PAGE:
Ireland’s March for Life draws thousands amid ‘soaring’ abortions

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Washington, D.C. Newsroom, May 8, 2024 / 07:00 am (CNA).

Thousands of pro-life activists participated in the Ireland March for Life on Monday, marching from St. Stephen’s Green in central Dublin to the Irish Parliament.

The Irish Catholic, a Dublin-based news source, reported that thousands of pro-lifers attended the march. Video of the event posted online shows large crowds of pro-life activists, many of whom appear high school and college age, holding balloons, banners, and signs with pro-life messages. 

The crowds appear joyful with many marchers smiling and cheering. 

Archbishop Eamon Martin of Armagh, head of the Irish Episcopal Conference, participated in the march along with several other Catholic leaders. He called the event “uplifting and positive” in “contrast to the dismal, negative messages of aggression, violence, and death that threaten to overwhelm us at times.” 

Ahead of Ireland’s elections, speakers urged march attendees to “think pro-life” this year. 

This comes just days after Ireland passed a “Safe Access Zones” bill that mandated 100-meter (about 300 feet) zones around abortion provider entrances and exits in which “certain conduct aimed at impeding access or influencing decisions in relation to termination of pregnancy services will be prohibited.” 

Eilís Mulroy, one of the march organizers and speakers, urged Irish citizens to prioritize voting for pro-life candidates and parties amid abortion rates he said are currently “soaring” and having a “devastating” effect on Irish society.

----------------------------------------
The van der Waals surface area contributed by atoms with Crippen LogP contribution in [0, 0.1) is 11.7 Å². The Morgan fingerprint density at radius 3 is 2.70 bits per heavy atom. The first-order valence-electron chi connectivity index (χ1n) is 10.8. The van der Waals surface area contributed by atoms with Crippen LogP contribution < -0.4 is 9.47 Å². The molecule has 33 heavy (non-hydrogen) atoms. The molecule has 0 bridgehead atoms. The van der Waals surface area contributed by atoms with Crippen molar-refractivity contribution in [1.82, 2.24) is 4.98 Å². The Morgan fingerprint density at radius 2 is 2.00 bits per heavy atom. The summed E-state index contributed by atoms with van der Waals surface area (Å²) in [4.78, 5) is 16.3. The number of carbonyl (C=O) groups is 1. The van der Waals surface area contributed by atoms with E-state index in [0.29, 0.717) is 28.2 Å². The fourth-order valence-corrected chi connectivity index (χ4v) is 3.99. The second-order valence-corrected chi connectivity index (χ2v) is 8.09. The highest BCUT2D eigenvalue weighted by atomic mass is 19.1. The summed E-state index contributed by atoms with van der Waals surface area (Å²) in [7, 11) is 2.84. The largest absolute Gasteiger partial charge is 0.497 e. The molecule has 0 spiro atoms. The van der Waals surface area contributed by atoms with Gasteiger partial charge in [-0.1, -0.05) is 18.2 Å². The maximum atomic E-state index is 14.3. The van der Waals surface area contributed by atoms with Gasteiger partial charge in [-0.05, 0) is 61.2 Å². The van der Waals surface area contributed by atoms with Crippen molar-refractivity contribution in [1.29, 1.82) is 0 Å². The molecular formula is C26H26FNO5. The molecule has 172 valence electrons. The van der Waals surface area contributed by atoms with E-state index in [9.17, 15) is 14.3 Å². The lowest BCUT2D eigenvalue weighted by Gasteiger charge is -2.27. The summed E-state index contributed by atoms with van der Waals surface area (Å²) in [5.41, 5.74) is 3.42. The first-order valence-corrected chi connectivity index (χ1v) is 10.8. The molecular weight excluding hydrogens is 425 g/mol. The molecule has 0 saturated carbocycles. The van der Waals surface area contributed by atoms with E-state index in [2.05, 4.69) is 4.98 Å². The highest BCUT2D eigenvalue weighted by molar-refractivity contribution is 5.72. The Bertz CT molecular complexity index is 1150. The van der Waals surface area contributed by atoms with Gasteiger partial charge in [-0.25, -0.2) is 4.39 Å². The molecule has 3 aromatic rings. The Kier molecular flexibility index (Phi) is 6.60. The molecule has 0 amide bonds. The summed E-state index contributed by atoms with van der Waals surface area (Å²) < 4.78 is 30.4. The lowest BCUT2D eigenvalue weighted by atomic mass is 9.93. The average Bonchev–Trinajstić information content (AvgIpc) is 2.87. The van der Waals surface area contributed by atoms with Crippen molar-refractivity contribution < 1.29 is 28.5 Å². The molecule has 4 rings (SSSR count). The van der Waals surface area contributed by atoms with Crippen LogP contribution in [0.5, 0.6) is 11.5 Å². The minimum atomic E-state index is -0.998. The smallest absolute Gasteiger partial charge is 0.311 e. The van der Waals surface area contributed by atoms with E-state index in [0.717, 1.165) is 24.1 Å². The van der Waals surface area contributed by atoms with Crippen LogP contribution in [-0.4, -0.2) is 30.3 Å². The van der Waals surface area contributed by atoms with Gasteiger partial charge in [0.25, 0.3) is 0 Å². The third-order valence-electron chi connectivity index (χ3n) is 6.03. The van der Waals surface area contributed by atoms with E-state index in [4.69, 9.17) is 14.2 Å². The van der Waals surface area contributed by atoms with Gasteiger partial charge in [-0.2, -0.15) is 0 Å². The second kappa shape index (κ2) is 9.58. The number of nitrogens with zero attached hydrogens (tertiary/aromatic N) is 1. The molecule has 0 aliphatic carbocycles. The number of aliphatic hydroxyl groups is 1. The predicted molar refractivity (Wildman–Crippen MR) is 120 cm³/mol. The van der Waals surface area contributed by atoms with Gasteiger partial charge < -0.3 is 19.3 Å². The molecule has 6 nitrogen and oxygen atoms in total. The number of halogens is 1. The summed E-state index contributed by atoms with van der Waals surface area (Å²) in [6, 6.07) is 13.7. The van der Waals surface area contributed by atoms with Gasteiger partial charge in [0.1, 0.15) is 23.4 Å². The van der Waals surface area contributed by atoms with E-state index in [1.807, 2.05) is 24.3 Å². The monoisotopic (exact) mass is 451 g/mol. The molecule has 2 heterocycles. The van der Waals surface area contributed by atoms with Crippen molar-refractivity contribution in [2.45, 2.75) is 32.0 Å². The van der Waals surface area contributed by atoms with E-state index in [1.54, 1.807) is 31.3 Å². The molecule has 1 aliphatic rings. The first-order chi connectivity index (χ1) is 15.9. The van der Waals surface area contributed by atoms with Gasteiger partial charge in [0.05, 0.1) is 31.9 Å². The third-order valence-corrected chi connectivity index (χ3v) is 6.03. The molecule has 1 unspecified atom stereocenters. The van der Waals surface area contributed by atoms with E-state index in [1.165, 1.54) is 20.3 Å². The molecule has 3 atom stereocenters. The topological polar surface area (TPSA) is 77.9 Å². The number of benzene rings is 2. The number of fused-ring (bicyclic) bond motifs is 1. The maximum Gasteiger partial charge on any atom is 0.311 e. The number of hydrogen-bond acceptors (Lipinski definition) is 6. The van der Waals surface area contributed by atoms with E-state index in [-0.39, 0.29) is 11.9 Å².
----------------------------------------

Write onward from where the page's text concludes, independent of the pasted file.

Abortion became legal in Ireland in 2018 and is currently allowed until 12 weeks of pregnancy. Before 2018, Ireland’s eighth amendment allowed abortions only in cases in which the mother’s life was in danger. 

A commission set up to review legislation introduced after the 2018 referendum passed is considering eliminating a three-day waiting period, removing criminal penalties for medical professionals performing abortions, and changing the legal definition of fatal fetal anomalies.

According to Irish news source Offaly Independent, Ireland saw an all-time high of 9,218 abortions in 2023. This is up from 8,876 abortions in 2022 and approximately 7,000 abortions each year from 2019 through 2021. In total, there have been approximately 38,018 babies killed by abortion in Ireland since the procedure was legalized in 2018. 

Shortly before the march, Martin and several other bishops and priests celebrated a Mass at nearby Newman University Church. 

Bishop Kevin Doran of the Diocese of Elphin, chairman of the Irish bishops’ Council for Life, gave the homily in which he said: “We are called — in whatever we do or whatever we say — to be witnesses to the love of God made present in Jesus Christ. For us, that inevitably means bearing witness to the inherent value of every human life.”

Alluding to the Safe Access Zones law, Doran added that “nothing — no law, no public policy, and no peer pressure from neighbors or colleagues can remove our right and indeed our responsibility to advocate publicly for those who are most vulnerable, especially at the beginning and at the end of life.”

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